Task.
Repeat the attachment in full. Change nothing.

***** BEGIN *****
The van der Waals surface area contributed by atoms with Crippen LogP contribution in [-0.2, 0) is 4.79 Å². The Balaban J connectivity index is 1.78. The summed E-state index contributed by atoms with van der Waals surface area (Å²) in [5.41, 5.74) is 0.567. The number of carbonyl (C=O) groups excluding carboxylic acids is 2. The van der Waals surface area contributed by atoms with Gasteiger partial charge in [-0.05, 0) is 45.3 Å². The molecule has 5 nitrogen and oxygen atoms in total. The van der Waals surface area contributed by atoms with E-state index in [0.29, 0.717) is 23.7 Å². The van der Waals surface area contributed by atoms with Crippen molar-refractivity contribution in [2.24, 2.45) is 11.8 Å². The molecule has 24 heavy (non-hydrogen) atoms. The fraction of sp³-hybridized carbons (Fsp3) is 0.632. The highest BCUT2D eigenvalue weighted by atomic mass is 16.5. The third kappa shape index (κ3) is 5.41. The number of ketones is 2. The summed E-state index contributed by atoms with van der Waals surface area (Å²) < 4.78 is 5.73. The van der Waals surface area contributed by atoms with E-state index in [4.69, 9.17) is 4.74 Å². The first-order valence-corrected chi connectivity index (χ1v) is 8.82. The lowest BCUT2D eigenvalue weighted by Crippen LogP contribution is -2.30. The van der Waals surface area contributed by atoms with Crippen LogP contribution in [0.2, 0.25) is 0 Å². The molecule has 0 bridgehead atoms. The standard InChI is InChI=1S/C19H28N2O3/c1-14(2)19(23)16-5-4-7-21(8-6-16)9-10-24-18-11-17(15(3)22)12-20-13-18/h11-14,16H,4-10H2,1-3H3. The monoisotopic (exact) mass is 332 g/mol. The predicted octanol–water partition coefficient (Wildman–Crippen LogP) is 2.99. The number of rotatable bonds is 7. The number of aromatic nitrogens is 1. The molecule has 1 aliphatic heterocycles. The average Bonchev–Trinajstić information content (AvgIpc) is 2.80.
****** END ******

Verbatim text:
The van der Waals surface area contributed by atoms with Crippen LogP contribution in [-0.2, 0) is 4.79 Å². The Balaban J connectivity index is 1.78. The summed E-state index contributed by atoms with van der Waals surface area (Å²) in [5.41, 5.74) is 0.567. The number of carbonyl (C=O) groups excluding carboxylic acids is 2. The van der Waals surface area contributed by atoms with Gasteiger partial charge in [-0.05, 0) is 45.3 Å². The molecule has 5 nitrogen and oxygen atoms in total. The van der Waals surface area contributed by atoms with E-state index in [0.29, 0.717) is 23.7 Å². The van der Waals surface area contributed by atoms with Crippen molar-refractivity contribution in [2.24, 2.45) is 11.8 Å². The molecule has 24 heavy (non-hydrogen) atoms. The fraction of sp³-hybridized carbons (Fsp3) is 0.632. The highest BCUT2D eigenvalue weighted by atomic mass is 16.5. The third kappa shape index (κ3) is 5.41. The number of ketones is 2. The summed E-state index contributed by atoms with van der Waals surface area (Å²) < 4.78 is 5.73. The van der Waals surface area contributed by atoms with E-state index in [4.69, 9.17) is 4.74 Å². The first-order valence-corrected chi connectivity index (χ1v) is 8.82. The lowest BCUT2D eigenvalue weighted by Crippen LogP contribution is -2.30. The van der Waals surface area contributed by atoms with Crippen LogP contribution in [0.2, 0.25) is 0 Å². The molecule has 0 bridgehead atoms. The standard InChI is InChI=1S/C19H28N2O3/c1-14(2)19(23)16-5-4-7-21(8-6-16)9-10-24-18-11-17(15(3)22)12-20-13-18/h11-14,16H,4-10H2,1-3H3. The monoisotopic (exact) mass is 332 g/mol. The predicted octanol–water partition coefficient (Wildman–Crippen LogP) is 2.99. The number of rotatable bonds is 7. The number of aromatic nitrogens is 1. The molecule has 1 aliphatic heterocycles. The average Bonchev–Trinajstić information content (AvgIpc) is 2.80.